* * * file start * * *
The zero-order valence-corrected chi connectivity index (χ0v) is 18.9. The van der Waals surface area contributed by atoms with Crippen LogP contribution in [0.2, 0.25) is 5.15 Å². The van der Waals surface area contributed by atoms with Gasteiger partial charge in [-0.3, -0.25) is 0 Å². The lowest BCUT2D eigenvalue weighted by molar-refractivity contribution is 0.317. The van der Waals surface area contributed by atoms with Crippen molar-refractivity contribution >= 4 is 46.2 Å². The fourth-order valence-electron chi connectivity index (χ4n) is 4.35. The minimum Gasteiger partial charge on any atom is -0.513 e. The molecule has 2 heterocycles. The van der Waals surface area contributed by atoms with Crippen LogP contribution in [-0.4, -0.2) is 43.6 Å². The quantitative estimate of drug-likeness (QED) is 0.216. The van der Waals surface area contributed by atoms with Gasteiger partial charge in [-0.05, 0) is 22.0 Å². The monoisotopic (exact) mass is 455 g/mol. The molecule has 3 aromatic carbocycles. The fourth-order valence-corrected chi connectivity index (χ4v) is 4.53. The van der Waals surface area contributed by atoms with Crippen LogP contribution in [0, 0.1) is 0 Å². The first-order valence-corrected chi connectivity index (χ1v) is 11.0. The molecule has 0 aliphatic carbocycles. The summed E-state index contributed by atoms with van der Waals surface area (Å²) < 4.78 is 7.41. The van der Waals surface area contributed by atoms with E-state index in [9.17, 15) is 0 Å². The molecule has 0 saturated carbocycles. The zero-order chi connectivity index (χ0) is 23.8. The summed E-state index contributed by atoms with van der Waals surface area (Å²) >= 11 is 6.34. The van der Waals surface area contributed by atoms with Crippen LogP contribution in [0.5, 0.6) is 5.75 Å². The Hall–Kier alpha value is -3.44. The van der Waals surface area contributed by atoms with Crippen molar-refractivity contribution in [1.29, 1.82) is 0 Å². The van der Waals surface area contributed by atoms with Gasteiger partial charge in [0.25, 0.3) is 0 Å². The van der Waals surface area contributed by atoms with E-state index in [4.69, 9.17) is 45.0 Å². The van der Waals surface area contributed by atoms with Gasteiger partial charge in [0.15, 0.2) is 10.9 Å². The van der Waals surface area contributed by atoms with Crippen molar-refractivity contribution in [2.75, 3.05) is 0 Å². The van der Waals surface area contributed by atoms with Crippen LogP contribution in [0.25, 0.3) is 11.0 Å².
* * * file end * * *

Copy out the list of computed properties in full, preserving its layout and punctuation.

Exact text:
The zero-order valence-corrected chi connectivity index (χ0v) is 18.9. The van der Waals surface area contributed by atoms with Crippen LogP contribution in [0.2, 0.25) is 5.15 Å². The van der Waals surface area contributed by atoms with Gasteiger partial charge in [-0.3, -0.25) is 0 Å². The lowest BCUT2D eigenvalue weighted by molar-refractivity contribution is 0.317. The van der Waals surface area contributed by atoms with Crippen molar-refractivity contribution >= 4 is 46.2 Å². The fourth-order valence-electron chi connectivity index (χ4n) is 4.35. The minimum Gasteiger partial charge on any atom is -0.513 e. The molecule has 2 heterocycles. The van der Waals surface area contributed by atoms with Crippen LogP contribution in [-0.4, -0.2) is 43.6 Å². The quantitative estimate of drug-likeness (QED) is 0.216. The van der Waals surface area contributed by atoms with Gasteiger partial charge in [-0.05, 0) is 22.0 Å². The monoisotopic (exact) mass is 455 g/mol. The molecule has 3 aromatic carbocycles. The fourth-order valence-corrected chi connectivity index (χ4v) is 4.53. The van der Waals surface area contributed by atoms with Crippen LogP contribution in [0, 0.1) is 0 Å². The first-order valence-corrected chi connectivity index (χ1v) is 11.0. The molecule has 0 aliphatic carbocycles. The summed E-state index contributed by atoms with van der Waals surface area (Å²) < 4.78 is 7.41. The van der Waals surface area contributed by atoms with E-state index in [9.17, 15) is 0 Å². The molecule has 0 saturated carbocycles. The zero-order chi connectivity index (χ0) is 23.8. The summed E-state index contributed by atoms with van der Waals surface area (Å²) >= 11 is 6.34. The van der Waals surface area contributed by atoms with Crippen LogP contribution in [0.5, 0.6) is 5.75 Å². The Hall–Kier alpha value is -3.44. The van der Waals surface area contributed by atoms with Crippen molar-refractivity contribution in [1.29, 1.82) is 0 Å². The van der Waals surface area contributed by atoms with Gasteiger partial charge in [0.25, 0.3) is 0 Å². The van der Waals surface area contributed by atoms with E-state index in [4.69, 9.17) is 45.0 Å². The van der Waals surface area contributed by atoms with Gasteiger partial charge in [0.15, 0.2) is 10.9 Å². The van der Waals surface area contributed by atoms with Crippen molar-refractivity contribution in [2.75, 3.05) is 0 Å². The van der Waals surface area contributed by atoms with Crippen LogP contribution in [0.25, 0.3) is 11.0 Å².